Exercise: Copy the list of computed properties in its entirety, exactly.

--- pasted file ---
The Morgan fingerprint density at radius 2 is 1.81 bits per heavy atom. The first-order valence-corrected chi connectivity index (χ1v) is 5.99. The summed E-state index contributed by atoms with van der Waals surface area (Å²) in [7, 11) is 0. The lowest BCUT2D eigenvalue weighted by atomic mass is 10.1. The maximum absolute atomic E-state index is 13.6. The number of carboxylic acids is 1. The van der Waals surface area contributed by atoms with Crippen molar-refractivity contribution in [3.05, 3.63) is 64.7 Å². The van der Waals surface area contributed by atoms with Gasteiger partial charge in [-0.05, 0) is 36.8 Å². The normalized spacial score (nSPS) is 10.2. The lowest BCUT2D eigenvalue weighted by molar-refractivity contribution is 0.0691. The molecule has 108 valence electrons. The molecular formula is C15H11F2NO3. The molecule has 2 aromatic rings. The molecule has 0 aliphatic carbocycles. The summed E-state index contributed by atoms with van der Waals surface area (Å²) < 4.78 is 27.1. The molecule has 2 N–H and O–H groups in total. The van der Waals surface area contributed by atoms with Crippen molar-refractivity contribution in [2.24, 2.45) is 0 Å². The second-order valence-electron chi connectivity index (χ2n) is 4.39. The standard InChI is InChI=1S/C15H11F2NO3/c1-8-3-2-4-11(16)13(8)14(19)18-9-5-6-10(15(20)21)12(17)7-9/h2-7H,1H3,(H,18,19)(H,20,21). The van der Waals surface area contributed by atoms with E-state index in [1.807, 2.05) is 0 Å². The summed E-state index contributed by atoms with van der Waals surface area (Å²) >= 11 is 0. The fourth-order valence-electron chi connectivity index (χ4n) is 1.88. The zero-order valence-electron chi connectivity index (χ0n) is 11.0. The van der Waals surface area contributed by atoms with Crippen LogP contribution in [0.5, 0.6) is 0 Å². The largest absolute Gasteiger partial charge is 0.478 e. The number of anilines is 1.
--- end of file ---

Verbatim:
The Morgan fingerprint density at radius 2 is 1.81 bits per heavy atom. The first-order valence-corrected chi connectivity index (χ1v) is 5.99. The summed E-state index contributed by atoms with van der Waals surface area (Å²) in [7, 11) is 0. The lowest BCUT2D eigenvalue weighted by atomic mass is 10.1. The maximum absolute atomic E-state index is 13.6. The number of carboxylic acids is 1. The van der Waals surface area contributed by atoms with Crippen molar-refractivity contribution in [3.05, 3.63) is 64.7 Å². The van der Waals surface area contributed by atoms with Gasteiger partial charge in [-0.05, 0) is 36.8 Å². The normalized spacial score (nSPS) is 10.2. The lowest BCUT2D eigenvalue weighted by molar-refractivity contribution is 0.0691. The molecule has 108 valence electrons. The molecular formula is C15H11F2NO3. The molecule has 2 aromatic rings. The molecule has 0 aliphatic carbocycles. The summed E-state index contributed by atoms with van der Waals surface area (Å²) < 4.78 is 27.1. The molecule has 2 N–H and O–H groups in total. The van der Waals surface area contributed by atoms with Crippen molar-refractivity contribution in [2.24, 2.45) is 0 Å². The second-order valence-electron chi connectivity index (χ2n) is 4.39. The standard InChI is InChI=1S/C15H11F2NO3/c1-8-3-2-4-11(16)13(8)14(19)18-9-5-6-10(15(20)21)12(17)7-9/h2-7H,1H3,(H,18,19)(H,20,21). The van der Waals surface area contributed by atoms with E-state index in [1.807, 2.05) is 0 Å². The summed E-state index contributed by atoms with van der Waals surface area (Å²) >= 11 is 0. The fourth-order valence-electron chi connectivity index (χ4n) is 1.88. The zero-order valence-electron chi connectivity index (χ0n) is 11.0. The van der Waals surface area contributed by atoms with Crippen LogP contribution in [0.5, 0.6) is 0 Å². The largest absolute Gasteiger partial charge is 0.478 e. The number of anilines is 1.